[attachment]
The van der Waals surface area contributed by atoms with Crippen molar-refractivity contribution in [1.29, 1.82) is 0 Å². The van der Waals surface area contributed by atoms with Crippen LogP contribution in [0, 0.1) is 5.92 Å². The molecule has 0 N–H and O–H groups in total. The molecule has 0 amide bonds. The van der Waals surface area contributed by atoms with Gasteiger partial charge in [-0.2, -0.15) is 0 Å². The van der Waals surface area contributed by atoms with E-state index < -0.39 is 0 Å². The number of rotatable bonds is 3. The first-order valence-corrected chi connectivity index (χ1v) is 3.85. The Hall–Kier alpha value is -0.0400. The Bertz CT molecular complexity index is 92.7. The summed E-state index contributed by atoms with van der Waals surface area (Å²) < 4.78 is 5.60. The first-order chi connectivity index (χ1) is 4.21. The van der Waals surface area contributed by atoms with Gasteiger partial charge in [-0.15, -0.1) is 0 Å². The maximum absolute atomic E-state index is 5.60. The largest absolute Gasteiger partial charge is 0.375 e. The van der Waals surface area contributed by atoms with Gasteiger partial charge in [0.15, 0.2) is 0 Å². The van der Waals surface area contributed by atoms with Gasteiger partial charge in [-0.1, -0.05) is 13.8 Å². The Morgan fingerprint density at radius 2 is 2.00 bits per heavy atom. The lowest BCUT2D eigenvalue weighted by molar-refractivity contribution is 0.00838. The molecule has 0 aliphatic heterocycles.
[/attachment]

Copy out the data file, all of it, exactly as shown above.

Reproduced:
The van der Waals surface area contributed by atoms with Crippen molar-refractivity contribution in [1.29, 1.82) is 0 Å². The van der Waals surface area contributed by atoms with Crippen LogP contribution in [0, 0.1) is 5.92 Å². The molecule has 0 N–H and O–H groups in total. The molecule has 0 amide bonds. The van der Waals surface area contributed by atoms with Gasteiger partial charge in [-0.2, -0.15) is 0 Å². The van der Waals surface area contributed by atoms with E-state index < -0.39 is 0 Å². The number of rotatable bonds is 3. The first-order valence-corrected chi connectivity index (χ1v) is 3.85. The Hall–Kier alpha value is -0.0400. The Bertz CT molecular complexity index is 92.7. The summed E-state index contributed by atoms with van der Waals surface area (Å²) < 4.78 is 5.60. The first-order chi connectivity index (χ1) is 4.21. The van der Waals surface area contributed by atoms with Gasteiger partial charge in [-0.15, -0.1) is 0 Å². The maximum absolute atomic E-state index is 5.60. The largest absolute Gasteiger partial charge is 0.375 e. The van der Waals surface area contributed by atoms with Gasteiger partial charge in [0.15, 0.2) is 0 Å². The van der Waals surface area contributed by atoms with Gasteiger partial charge in [-0.1, -0.05) is 13.8 Å². The Morgan fingerprint density at radius 2 is 2.00 bits per heavy atom. The lowest BCUT2D eigenvalue weighted by molar-refractivity contribution is 0.00838. The molecule has 0 aliphatic heterocycles.